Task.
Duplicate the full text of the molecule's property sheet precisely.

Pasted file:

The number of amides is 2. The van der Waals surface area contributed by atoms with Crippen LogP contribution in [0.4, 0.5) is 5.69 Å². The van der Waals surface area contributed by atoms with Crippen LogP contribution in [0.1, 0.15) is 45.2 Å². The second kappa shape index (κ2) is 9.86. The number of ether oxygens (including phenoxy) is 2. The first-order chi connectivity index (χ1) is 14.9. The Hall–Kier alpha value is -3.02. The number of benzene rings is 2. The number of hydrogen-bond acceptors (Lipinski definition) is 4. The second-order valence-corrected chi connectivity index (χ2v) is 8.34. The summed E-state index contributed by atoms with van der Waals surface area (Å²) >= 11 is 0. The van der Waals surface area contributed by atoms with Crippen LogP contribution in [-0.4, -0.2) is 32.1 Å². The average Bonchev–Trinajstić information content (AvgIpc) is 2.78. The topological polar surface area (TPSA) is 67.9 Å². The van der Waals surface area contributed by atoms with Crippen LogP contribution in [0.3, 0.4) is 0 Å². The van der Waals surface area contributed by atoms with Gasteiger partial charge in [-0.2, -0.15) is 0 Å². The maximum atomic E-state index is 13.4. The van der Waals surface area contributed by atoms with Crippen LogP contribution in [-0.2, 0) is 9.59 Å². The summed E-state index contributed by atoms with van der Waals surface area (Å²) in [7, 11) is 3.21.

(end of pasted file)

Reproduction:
The number of amides is 2. The van der Waals surface area contributed by atoms with Crippen LogP contribution in [0.4, 0.5) is 5.69 Å². The van der Waals surface area contributed by atoms with Crippen LogP contribution in [0.1, 0.15) is 45.2 Å². The second kappa shape index (κ2) is 9.86. The number of ether oxygens (including phenoxy) is 2. The first-order chi connectivity index (χ1) is 14.9. The Hall–Kier alpha value is -3.02. The number of benzene rings is 2. The number of hydrogen-bond acceptors (Lipinski definition) is 4. The second-order valence-corrected chi connectivity index (χ2v) is 8.34. The summed E-state index contributed by atoms with van der Waals surface area (Å²) >= 11 is 0. The van der Waals surface area contributed by atoms with Crippen LogP contribution in [-0.4, -0.2) is 32.1 Å². The average Bonchev–Trinajstić information content (AvgIpc) is 2.78. The topological polar surface area (TPSA) is 67.9 Å². The van der Waals surface area contributed by atoms with Crippen LogP contribution in [0.3, 0.4) is 0 Å². The van der Waals surface area contributed by atoms with Gasteiger partial charge in [-0.2, -0.15) is 0 Å². The maximum atomic E-state index is 13.4. The van der Waals surface area contributed by atoms with Crippen LogP contribution in [-0.2, 0) is 9.59 Å². The summed E-state index contributed by atoms with van der Waals surface area (Å²) in [7, 11) is 3.21.